New product launches are an exciting time for a company and the project teams working to get everything ready. But they can also be tricky from a budget management perspective. With so many moving parts and so many elements that are outside the project group’s influence, there are plenty of opportunities for costs to climb. Project leaders need to proactively control waste and optimize internal processes to keep these potentially chaotic budgets in check.
If your team is getting ready to put a new product out into the world, consider these tips to help you avoid a budget blowout along the way.
Begin by developing clear, detailed objectives. A lack of clarity around what you want the product launch to achieve sets your team up for budget problems since there’s a good chance stakeholders will eventually try to redefine what they want the project to accomplish. That could mean adding features to the product before it’s released, scaling the marketing program, or conducting additional focus group interviews. Your team could be pushed into making uninformed decisions when presented with new or expanded requests, and additional charges may also result—from expedited shipping, off-hours labor, or other unplanned costs—if your efforts to resolve what amounts to scope creep also result in delays.
As you put your launch project together, focus on maintaining rigorous quality controls to help you keep costs in check. This may seem counterintuitive—people frequently cut corners in an effort to minimize expenditures, but eroding your product’s quality can actually create cost overruns. It often happens when the lack of attention to quality becomes an issue when someone notices it at the eleventh hour, leading to steep expenditures as the team scrambles to quickly fix everything that was overlooked earlier. Stay on top of quality checks and you can avoid those last-minute ballooning costs.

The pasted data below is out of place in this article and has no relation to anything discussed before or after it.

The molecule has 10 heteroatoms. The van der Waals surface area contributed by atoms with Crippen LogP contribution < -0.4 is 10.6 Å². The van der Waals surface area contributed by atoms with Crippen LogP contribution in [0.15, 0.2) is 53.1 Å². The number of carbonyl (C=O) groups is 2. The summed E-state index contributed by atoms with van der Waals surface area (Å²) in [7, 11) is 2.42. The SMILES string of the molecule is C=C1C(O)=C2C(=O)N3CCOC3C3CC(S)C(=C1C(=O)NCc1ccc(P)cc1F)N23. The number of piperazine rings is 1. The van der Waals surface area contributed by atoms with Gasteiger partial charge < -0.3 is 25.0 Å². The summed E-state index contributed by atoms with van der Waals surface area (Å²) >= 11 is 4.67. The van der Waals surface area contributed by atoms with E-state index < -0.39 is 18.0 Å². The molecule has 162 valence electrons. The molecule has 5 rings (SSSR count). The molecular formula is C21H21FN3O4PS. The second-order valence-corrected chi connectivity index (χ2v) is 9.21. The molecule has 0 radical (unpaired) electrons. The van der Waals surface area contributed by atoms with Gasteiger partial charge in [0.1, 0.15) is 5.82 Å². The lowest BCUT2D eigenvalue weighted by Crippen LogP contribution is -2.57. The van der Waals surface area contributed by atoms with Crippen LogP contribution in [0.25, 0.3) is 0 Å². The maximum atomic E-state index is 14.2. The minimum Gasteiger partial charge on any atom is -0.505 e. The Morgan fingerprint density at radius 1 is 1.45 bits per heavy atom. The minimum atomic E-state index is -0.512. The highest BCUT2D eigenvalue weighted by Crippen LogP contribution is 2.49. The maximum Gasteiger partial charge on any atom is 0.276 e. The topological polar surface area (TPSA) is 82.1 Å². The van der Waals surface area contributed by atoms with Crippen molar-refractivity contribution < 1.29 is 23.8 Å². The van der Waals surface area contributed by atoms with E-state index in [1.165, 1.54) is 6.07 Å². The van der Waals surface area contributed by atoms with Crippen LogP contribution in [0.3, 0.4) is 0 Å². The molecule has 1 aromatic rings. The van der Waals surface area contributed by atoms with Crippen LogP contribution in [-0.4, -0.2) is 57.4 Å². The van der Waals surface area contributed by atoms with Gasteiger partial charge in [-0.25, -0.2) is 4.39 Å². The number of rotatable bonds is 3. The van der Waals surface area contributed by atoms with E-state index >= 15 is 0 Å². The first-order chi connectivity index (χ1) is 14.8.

Create a project plan that’s thorough and concise. Most product launches have a plan, but often they’re vague, leave too much leeway for tweaking mid-project, and generally don’t provide solid guardrails to keep stakeholders on track. You don’t want your team wasting resources on activities that aren’t necessary for the launch, such as bringing on product specialists long before they’re needed or spending ad dollars too far ahead of the product’s expected availability date. Give everyone enough details to keep the project’s dollars focused where they’ll do the most good at each stage.
Take the time to develop cost estimates that are accurate and timely. For some companies, there can be years between new product introductions. Unfortunately, that means the cost data from the most recent launch may not be of much use. Rather than padding those far outdated figures and hoping for the best, encourage your team to put some solid effort into researching what expenditures for the project’s activity list look like in today’s market. Consider reaching out to your peer network to see if anyone has recent information they’re willing to share or contact an industry or trade group and inquire about benchmarking data that may be available.
Evaluate new technologies for potential cost-saving opportunities. Automation platforms, collaboration software, and document management systems are among the technologies that may have useful tools to help your team tame budget overruns. These systems can help you maintain better visibility into approval status and contract compliance, for example, enabling you to more reliably avoid unexpected (and unbudgeted) penalties and surcharges related to late permit submissions or uncontested change orders. Purpose-built platforms also provide real-time insight into market data to ensure your product targets the latest customer preferences and edges out competitors’ current offerings.